Jul 29 2012

Chances of change

Published by at 1:28 pm under Idaho

idahocolumnn

A long-held principle in electoral politics: Until the votes are counted, there are no absolutes – no 100 percent chance of winning, no zero percent chance of losing. Even in a race that looks like a slam dunk, there’s a little room for long-shot possibility.

So the newly-posted Facebook page from 2nd district Democratic challenger Nicole LeFavour, “Why Nicole can win,” makes for provocative reading. Widespread wisdom is that six-term Republican incumbent Mike Simpson is solidly positioned for a seventh term; is there an argument to the contrary? (Bearing in mind, it would be political malpractice for her not to pitch one.)

To start: Idaho’s congressional districts change this year, and the second now includes more of Boise than before, including nearly all its Democratic-leaning voters. “Some consider this district stronger for Democrats than Idaho’s first congressional district was when Walt Minnick was elected to U.S. Congress in 2008.” Maybe. But Minnick won in unusual conditions, and lost two years later.

Second, “Mike Simpson simply has never faced a democratic opponent who is both well funded and well organized. He has grown comfortable without a challenger for so many years and has spent much of his time out of state, his responses to constituent letters growing less and less personal.” The second point is a matter of perspective, but as to the first, Simpson has had serious opponents. He was held to 52% in his first 1998 run against former Representative Richard Stallings, and Simpson’s weakest re-elect in the last decade, 62%, was against former legislator and ace organizer Jim Hansen.

“Few people realize the level of name recognition and support Nicole has in Eastern Idaho where her work leading efforts to stop Tom Luna’s efforts to replace teachers with lap tops made her a familiar face and leader for thousands of teachers and parents.” She may get some help there, but remember: Luna won the district in a landslide in 2010, and the region has many legislators who backed his school change efforts.

LaFavour is a good fundraiser, at “almost $160,000 so far.” But: Simpson’s cash intake, as of June 30, was $955,982. Much of that has been spent, but he easily could raise more. She is a hard-working and strong campaigner, better than most – but not all – of her predecessor challengers.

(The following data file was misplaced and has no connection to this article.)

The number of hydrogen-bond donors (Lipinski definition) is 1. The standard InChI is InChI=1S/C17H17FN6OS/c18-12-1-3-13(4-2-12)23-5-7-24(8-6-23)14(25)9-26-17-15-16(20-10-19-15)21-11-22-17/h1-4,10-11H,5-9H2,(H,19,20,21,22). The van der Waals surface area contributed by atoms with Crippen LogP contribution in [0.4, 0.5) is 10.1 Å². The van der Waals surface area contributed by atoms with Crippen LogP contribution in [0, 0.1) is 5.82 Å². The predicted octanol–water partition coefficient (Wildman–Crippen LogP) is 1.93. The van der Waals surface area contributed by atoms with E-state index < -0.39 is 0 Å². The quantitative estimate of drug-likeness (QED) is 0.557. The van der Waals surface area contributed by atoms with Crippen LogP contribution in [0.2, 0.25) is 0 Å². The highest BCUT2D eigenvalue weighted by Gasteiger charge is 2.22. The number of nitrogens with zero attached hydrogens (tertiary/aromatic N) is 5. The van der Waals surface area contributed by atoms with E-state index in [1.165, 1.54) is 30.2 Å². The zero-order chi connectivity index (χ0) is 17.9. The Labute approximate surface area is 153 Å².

The page rousts the elephant in the room: “For those who ask, can a gay person win, especially in eastern Idaho? Remember LDS families have gay kids too. … While there may remain dwindling tension over the issue of marriage, animosity toward gay people generally is quickly vanishing.” This is a wild card, but there are factors in play before you even get to it. LeFavour is a relatively liberal, north Boise Democrat campaigning in a district where most voters routinely support very different candidates. Presidential years in Idaho usually help Republicans. There’s literally nothing in the last two decades of Idaho voting history in the second district to argue for an upset.

Suggesting though – leaving aside the horse race – some real utility in her run. Instead of encountering a Democrat running as Republican-lite, or quickly forgettable, eastern Idahoans will be getting some world-view expansion. LeFavour is working hard introducing herself to people who rarely see or hear from anyone like her. In parts of Idaho where cultural norms and demographics are tightly limited, she could create a small revolution – an awareness of more than one way to look at things poliltically. Which may be a radical concept in some parts of the Gem State.

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